Automation is the holy grail in network performance management and includes finding a solution that monitors your network 24x7, detecting every problem before it happens, and adjusting the network to prevent the problem. But every network is different, and every situation is different, making true automation one of the most difficult areas to address in network management, never mind the blind trust required. But with the strides made in end-to-end network monitoring, along with the predictive capabilities of AI/ML solutions for detecting problems, the industry is moving forward. We can't expect automation in every area, and probably wouldn't trust automation in every area, so the best approach is to start small with technologies you can trust.

For example, relying on built-in automation between various solutions used in your network monitoring and management process. More specifically, integrating your network monitoring and trouble ticket systems such that critical alerts from network monitoring opens trouble tickets and begins feeding the system with key data so that network engineers can hit the ground running when they begin working on the issue.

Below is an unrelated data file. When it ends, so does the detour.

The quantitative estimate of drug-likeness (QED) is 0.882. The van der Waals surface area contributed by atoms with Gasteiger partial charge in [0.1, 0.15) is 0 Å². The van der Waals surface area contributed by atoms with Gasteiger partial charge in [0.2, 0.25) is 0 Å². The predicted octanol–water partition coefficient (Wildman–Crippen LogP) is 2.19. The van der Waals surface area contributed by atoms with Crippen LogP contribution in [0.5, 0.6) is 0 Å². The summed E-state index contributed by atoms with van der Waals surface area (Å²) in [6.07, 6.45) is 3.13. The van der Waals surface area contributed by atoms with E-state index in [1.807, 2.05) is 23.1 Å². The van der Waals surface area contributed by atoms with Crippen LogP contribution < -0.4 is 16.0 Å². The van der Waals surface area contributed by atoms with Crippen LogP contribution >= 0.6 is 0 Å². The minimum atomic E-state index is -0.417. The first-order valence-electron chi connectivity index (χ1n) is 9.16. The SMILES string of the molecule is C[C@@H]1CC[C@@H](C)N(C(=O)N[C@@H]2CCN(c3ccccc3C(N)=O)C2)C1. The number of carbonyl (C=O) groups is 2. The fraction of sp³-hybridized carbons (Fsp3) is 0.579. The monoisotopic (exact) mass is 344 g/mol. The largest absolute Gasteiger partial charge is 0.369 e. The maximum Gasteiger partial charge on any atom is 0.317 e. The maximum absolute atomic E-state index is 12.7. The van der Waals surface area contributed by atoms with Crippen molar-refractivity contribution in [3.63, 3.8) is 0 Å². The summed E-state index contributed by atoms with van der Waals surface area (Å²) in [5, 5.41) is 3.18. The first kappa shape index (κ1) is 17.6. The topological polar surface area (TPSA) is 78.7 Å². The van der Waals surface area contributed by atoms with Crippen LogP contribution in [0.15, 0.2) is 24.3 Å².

Optimizing the network to ensure it meets the needs of users is becoming more and more complex. But the good news is that new tools and technologies are making it easier than ever to automate functionality, visualize performance and isolate problems before they become major issues for the business (not to mention providing tools for planning). Consider these tips when strategizing about your network monitoring and management to stay one step ahead of network problems.

Jay Botelho is Director of Engineering at LiveAction
Share this

The Latest